One could argue that the local pols should've improved the city's defenses a long time ago by issuing bonds to finance their own flood control measures. It's also been said that they waited too long to order an evacuation for a variety of political, legal, and financial reasons. But beyond all of that, these are people who had a poor evacuation plan to begin with, but then didn't even follow that plan. No, instead they chose the even worse option of shoving everyone into the Superdome and the convention center, even though neither had been equipped as shelters. But because we don't want to be seen as blaming the victim, and because Bush is always an easy target (his own fault, for the most part), we don't get a true picture of the responsibility for this tragedy.

I am no fan of George Bush - I voted for Kerry, actually. But I lived in NOLA for almost 2 years and I know how incompetent the local government there is. Their solution to every problem is to ignore it and wait for the federal government to take care of it (if ever) - and we saw that attitude play out in all of this. I don't know if being a poor leader makes George Bush negligent. But I do know for certain that the people of NOLA have kept negligent (and many times corrupt) politicians in office, with this current group being no different.

Anyway, it's easy to blame Bush, and hard to blame those who now have nothing left. But just because an answer is easy, that doesn't always make it right.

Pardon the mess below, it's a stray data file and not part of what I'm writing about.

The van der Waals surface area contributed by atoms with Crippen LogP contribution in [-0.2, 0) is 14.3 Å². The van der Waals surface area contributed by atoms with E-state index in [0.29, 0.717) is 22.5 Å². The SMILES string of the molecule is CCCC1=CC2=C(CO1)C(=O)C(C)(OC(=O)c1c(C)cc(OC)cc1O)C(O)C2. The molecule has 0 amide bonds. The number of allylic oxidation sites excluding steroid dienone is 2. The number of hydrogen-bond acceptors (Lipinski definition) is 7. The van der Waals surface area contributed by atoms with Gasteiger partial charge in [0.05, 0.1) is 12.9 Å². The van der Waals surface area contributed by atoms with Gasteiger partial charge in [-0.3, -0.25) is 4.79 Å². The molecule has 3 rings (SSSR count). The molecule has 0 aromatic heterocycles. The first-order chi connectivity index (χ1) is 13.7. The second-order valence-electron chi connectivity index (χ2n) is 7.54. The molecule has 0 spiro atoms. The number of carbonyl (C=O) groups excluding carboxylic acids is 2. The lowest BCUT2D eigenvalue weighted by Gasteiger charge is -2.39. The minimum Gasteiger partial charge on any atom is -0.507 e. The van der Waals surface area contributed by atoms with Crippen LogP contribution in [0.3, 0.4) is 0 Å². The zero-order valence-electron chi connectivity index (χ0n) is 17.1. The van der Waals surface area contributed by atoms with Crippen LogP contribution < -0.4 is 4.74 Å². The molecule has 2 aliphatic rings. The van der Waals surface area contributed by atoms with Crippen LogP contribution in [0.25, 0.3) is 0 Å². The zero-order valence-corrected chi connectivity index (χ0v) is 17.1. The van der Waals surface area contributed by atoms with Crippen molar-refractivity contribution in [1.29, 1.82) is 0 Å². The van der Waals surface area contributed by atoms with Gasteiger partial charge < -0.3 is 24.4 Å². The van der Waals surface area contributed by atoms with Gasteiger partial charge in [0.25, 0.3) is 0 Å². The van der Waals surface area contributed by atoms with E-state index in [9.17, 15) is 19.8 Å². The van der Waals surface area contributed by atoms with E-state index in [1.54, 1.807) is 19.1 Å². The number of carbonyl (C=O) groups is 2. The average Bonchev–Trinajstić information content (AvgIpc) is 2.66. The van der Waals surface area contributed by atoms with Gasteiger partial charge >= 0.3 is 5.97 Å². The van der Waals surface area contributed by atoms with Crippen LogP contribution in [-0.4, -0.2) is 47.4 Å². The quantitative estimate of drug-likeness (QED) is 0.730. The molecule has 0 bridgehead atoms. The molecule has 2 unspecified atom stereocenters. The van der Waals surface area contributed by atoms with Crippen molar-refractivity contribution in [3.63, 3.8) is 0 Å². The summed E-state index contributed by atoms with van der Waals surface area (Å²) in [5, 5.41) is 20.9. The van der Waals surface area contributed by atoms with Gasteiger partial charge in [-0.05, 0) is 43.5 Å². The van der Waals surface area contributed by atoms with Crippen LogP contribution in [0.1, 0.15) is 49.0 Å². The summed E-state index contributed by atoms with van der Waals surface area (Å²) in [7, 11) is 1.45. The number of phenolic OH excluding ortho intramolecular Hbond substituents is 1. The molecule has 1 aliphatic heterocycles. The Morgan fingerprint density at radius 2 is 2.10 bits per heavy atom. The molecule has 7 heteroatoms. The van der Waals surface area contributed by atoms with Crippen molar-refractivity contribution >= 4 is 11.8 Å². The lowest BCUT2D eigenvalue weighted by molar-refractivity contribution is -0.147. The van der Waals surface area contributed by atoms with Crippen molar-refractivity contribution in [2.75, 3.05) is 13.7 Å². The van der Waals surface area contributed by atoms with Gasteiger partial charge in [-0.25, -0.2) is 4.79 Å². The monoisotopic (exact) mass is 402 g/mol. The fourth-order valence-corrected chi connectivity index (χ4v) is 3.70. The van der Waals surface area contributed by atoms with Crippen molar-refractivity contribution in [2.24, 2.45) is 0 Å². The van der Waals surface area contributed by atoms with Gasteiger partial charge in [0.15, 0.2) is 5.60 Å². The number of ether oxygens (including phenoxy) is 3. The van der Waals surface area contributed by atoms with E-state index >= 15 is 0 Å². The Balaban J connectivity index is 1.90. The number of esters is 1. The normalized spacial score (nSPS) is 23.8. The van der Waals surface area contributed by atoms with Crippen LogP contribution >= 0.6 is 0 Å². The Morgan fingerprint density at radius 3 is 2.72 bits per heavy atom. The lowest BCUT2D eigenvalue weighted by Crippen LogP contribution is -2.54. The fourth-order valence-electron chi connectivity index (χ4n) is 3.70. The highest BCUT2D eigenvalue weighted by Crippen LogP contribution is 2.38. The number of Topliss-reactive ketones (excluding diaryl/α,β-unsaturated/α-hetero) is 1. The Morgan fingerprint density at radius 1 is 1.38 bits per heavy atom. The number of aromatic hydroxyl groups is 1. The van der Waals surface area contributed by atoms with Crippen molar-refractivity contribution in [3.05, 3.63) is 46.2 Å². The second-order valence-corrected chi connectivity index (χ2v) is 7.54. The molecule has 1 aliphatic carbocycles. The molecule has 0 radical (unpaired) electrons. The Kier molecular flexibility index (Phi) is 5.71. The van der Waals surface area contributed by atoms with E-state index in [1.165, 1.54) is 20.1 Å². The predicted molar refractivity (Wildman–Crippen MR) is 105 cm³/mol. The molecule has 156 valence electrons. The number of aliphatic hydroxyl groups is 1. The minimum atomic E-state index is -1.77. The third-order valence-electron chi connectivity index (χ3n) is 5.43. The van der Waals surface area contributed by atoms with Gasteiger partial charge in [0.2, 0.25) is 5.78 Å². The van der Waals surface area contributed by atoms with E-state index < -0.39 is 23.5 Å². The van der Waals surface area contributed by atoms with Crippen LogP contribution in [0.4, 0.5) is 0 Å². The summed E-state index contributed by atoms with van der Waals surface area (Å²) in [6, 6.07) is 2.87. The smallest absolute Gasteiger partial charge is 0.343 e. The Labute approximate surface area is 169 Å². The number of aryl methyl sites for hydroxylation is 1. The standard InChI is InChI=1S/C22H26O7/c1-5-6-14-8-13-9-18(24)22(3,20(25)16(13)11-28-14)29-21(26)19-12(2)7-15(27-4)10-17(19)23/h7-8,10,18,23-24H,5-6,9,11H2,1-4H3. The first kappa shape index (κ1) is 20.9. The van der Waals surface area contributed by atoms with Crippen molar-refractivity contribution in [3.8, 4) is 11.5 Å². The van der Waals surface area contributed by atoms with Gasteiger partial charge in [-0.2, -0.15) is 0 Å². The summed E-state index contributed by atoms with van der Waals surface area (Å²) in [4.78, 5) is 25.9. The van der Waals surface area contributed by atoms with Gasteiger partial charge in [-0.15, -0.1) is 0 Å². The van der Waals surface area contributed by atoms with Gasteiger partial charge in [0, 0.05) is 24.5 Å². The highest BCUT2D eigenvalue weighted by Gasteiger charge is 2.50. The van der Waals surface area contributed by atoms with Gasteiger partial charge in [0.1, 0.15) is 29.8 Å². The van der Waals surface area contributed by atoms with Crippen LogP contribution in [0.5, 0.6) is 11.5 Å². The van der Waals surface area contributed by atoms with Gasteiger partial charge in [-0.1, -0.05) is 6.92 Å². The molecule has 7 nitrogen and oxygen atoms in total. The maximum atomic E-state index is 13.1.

Posted by: Jason Ginsburg at September 10, 2005 2:10 PM

Here's a fine excerpt for you:

"Conduct of an actual evacuation will be the responsibility of the Mayor of New Orleans in coordination with the Director of the Office of Emergency Preparedness, and the OEP Shelter Coordinator."

Gee, I never knew that Mr. Clinton "went out" with Ms. Lewinski. Where did they go, the sock hop? That's so cute!

Posted by: Radwaste at September 10, 2005 2:17 PM

But Rad, he's not responsible for anything, he's just the... Mayor!

Speaking of Clinton, the MSM's complete silence on his recent defense of this administration's actions speak volumes. Good Lord, even James Carville upbraided a CNN anchor for his vapidity and ignorance on the subject.

Posted by: Dmac at September 10, 2005 2:25 PM

Plus, really, do you want to follow John Stewart's lead on anything? The guy's a comedian. Nothing wrong with it, but it means he's in the business of pleasing audiences, which is not the same thing as having insight or good judgment. The few times he's ever approached taking a stand on something, he's left plenty of room to backpedal, especially by saying "Hey, I'm just in show business."

I gots no TV in my home, and it's been interesting in recent years to see this guy's popularity bloom through the prism of the internet. Don't get me wrong, all my favorite people are smartasses. But in analysis of matters like this, do you really want to hitch the wagon to a personality who's in the BUSINESS of snark?

Posted by: Crid at September 10, 2005 3:06 PM

Crid writes:

Plus, really, do you want to follow John Stewart's lead on anything? The guy's a comedian. Nothing wrong with it, but it means he's in the business of pleasing audiences, which is not the same thing as having insight or good judgment. The few times he's ever approached taking a stand on something, he's left plenty of room to backpedal, especially by saying "Hey, I'm just in show business."

Hey, it works for Rush Limbaugh, doesn't it? He's just an entertainer, so he says. Neither Stewart nor Limbaugh (nor Coulter, nor Moore, nor Hannity, nor Franken) are comedians or entertainers. They are thinly disguised propagandists, shills for their own side of political discourse.

Posted by: Patrick at September 11, 2005 5:28 AM